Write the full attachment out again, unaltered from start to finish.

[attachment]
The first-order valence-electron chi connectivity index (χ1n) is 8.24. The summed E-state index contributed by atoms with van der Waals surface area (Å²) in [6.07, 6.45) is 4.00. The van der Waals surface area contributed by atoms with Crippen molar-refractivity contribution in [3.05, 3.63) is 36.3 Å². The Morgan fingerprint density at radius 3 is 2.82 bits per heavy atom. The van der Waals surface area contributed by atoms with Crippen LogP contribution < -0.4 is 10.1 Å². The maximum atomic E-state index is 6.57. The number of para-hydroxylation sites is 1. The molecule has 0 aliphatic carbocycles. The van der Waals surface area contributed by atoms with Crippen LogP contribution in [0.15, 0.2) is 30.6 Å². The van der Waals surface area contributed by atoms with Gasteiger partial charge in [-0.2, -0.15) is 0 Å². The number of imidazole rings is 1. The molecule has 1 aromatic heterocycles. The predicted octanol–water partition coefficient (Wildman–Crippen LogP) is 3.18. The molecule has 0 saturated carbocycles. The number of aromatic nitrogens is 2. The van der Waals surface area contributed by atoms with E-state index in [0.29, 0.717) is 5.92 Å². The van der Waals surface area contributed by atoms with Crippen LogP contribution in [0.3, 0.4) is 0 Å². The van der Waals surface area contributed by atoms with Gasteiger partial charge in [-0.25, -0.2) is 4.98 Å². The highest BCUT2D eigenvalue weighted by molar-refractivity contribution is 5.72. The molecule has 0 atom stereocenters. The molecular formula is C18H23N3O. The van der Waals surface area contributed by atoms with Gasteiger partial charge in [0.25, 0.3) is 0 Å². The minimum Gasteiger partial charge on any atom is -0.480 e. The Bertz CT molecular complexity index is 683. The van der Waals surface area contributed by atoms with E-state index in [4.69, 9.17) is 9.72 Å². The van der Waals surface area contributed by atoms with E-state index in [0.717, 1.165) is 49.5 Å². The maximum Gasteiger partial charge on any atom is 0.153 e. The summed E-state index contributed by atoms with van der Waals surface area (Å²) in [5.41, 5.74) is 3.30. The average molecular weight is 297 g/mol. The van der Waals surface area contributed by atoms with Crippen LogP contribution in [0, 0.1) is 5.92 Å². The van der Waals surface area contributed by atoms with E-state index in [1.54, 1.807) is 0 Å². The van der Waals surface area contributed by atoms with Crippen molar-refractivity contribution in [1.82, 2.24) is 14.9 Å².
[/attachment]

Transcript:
The first-order valence-electron chi connectivity index (χ1n) is 8.24. The summed E-state index contributed by atoms with van der Waals surface area (Å²) in [6.07, 6.45) is 4.00. The van der Waals surface area contributed by atoms with Crippen molar-refractivity contribution in [3.05, 3.63) is 36.3 Å². The Morgan fingerprint density at radius 3 is 2.82 bits per heavy atom. The van der Waals surface area contributed by atoms with Crippen LogP contribution < -0.4 is 10.1 Å². The maximum atomic E-state index is 6.57. The number of para-hydroxylation sites is 1. The molecule has 0 aliphatic carbocycles. The van der Waals surface area contributed by atoms with Crippen LogP contribution in [0.15, 0.2) is 30.6 Å². The van der Waals surface area contributed by atoms with Gasteiger partial charge in [-0.2, -0.15) is 0 Å². The number of imidazole rings is 1. The molecule has 1 aromatic heterocycles. The predicted octanol–water partition coefficient (Wildman–Crippen LogP) is 3.18. The molecule has 0 saturated carbocycles. The number of aromatic nitrogens is 2. The van der Waals surface area contributed by atoms with E-state index in [0.29, 0.717) is 5.92 Å². The van der Waals surface area contributed by atoms with Crippen LogP contribution in [0.3, 0.4) is 0 Å². The van der Waals surface area contributed by atoms with Gasteiger partial charge in [-0.25, -0.2) is 4.98 Å². The highest BCUT2D eigenvalue weighted by molar-refractivity contribution is 5.72. The molecule has 0 atom stereocenters. The molecular formula is C18H23N3O. The van der Waals surface area contributed by atoms with Gasteiger partial charge in [0.25, 0.3) is 0 Å². The minimum Gasteiger partial charge on any atom is -0.480 e. The Bertz CT molecular complexity index is 683. The van der Waals surface area contributed by atoms with E-state index in [4.69, 9.17) is 9.72 Å². The van der Waals surface area contributed by atoms with E-state index in [0.717, 1.165) is 49.5 Å². The maximum Gasteiger partial charge on any atom is 0.153 e. The summed E-state index contributed by atoms with van der Waals surface area (Å²) in [5.41, 5.74) is 3.30. The average molecular weight is 297 g/mol. The van der Waals surface area contributed by atoms with Crippen LogP contribution in [0, 0.1) is 5.92 Å². The van der Waals surface area contributed by atoms with E-state index in [1.54, 1.807) is 0 Å². The van der Waals surface area contributed by atoms with Crippen molar-refractivity contribution in [1.82, 2.24) is 14.9 Å².